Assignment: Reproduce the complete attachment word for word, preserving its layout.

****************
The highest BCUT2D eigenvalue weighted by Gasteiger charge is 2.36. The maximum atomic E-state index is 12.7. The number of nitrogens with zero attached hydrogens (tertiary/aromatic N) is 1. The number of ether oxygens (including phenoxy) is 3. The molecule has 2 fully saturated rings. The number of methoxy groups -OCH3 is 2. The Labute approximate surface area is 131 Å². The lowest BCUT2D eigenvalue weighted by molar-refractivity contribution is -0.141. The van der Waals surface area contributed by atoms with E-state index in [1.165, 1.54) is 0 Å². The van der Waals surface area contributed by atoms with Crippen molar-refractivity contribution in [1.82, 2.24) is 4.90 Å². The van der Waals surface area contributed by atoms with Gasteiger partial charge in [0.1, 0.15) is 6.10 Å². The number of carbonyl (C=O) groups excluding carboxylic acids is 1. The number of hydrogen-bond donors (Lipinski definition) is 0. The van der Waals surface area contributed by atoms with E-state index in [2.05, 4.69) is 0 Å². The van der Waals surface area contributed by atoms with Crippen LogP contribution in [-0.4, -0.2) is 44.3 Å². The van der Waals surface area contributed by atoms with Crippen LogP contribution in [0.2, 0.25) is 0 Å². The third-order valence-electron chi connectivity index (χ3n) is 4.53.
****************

The highest BCUT2D eigenvalue weighted by Gasteiger charge is 2.36. The maximum atomic E-state index is 12.7. The number of nitrogens with zero attached hydrogens (tertiary/aromatic N) is 1. The number of ether oxygens (including phenoxy) is 3. The molecule has 2 fully saturated rings. The number of methoxy groups -OCH3 is 2. The Labute approximate surface area is 131 Å². The lowest BCUT2D eigenvalue weighted by molar-refractivity contribution is -0.141. The van der Waals surface area contributed by atoms with E-state index in [1.165, 1.54) is 0 Å². The van der Waals surface area contributed by atoms with Crippen molar-refractivity contribution in [1.82, 2.24) is 4.90 Å². The van der Waals surface area contributed by atoms with Gasteiger partial charge in [0.1, 0.15) is 6.10 Å². The number of carbonyl (C=O) groups excluding carboxylic acids is 1. The number of hydrogen-bond donors (Lipinski definition) is 0. The van der Waals surface area contributed by atoms with E-state index in [2.05, 4.69) is 0 Å². The van der Waals surface area contributed by atoms with Crippen LogP contribution in [-0.4, -0.2) is 44.3 Å². The van der Waals surface area contributed by atoms with Crippen LogP contribution in [0.2, 0.25) is 0 Å². The third-order valence-electron chi connectivity index (χ3n) is 4.53.